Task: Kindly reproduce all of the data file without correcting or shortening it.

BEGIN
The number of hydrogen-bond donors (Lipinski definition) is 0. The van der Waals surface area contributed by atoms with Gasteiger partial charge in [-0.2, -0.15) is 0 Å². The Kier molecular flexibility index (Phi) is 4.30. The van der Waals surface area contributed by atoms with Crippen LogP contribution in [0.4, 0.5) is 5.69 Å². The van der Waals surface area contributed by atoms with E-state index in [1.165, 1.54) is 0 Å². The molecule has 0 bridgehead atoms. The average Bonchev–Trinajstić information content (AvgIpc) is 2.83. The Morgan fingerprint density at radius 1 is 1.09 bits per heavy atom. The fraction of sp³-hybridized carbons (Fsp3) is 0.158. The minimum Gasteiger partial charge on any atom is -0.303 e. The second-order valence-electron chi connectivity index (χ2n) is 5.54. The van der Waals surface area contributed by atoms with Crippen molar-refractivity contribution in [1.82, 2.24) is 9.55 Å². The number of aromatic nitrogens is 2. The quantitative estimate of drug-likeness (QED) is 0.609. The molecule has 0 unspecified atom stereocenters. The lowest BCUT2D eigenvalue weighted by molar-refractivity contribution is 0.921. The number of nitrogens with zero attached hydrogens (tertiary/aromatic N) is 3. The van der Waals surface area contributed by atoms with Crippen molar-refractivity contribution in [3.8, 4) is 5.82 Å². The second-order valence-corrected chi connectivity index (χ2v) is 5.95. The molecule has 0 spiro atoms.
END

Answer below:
The number of hydrogen-bond donors (Lipinski definition) is 0. The van der Waals surface area contributed by atoms with Gasteiger partial charge in [-0.2, -0.15) is 0 Å². The Kier molecular flexibility index (Phi) is 4.30. The van der Waals surface area contributed by atoms with Crippen LogP contribution in [0.4, 0.5) is 5.69 Å². The van der Waals surface area contributed by atoms with E-state index in [1.165, 1.54) is 0 Å². The molecule has 0 bridgehead atoms. The average Bonchev–Trinajstić information content (AvgIpc) is 2.83. The Morgan fingerprint density at radius 1 is 1.09 bits per heavy atom. The fraction of sp³-hybridized carbons (Fsp3) is 0.158. The minimum Gasteiger partial charge on any atom is -0.303 e. The second-order valence-electron chi connectivity index (χ2n) is 5.54. The van der Waals surface area contributed by atoms with Crippen molar-refractivity contribution in [1.82, 2.24) is 9.55 Å². The number of aromatic nitrogens is 2. The quantitative estimate of drug-likeness (QED) is 0.609. The molecule has 0 unspecified atom stereocenters. The lowest BCUT2D eigenvalue weighted by molar-refractivity contribution is 0.921. The number of nitrogens with zero attached hydrogens (tertiary/aromatic N) is 3. The van der Waals surface area contributed by atoms with Crippen molar-refractivity contribution in [3.8, 4) is 5.82 Å². The second-order valence-corrected chi connectivity index (χ2v) is 5.95. The molecule has 0 spiro atoms.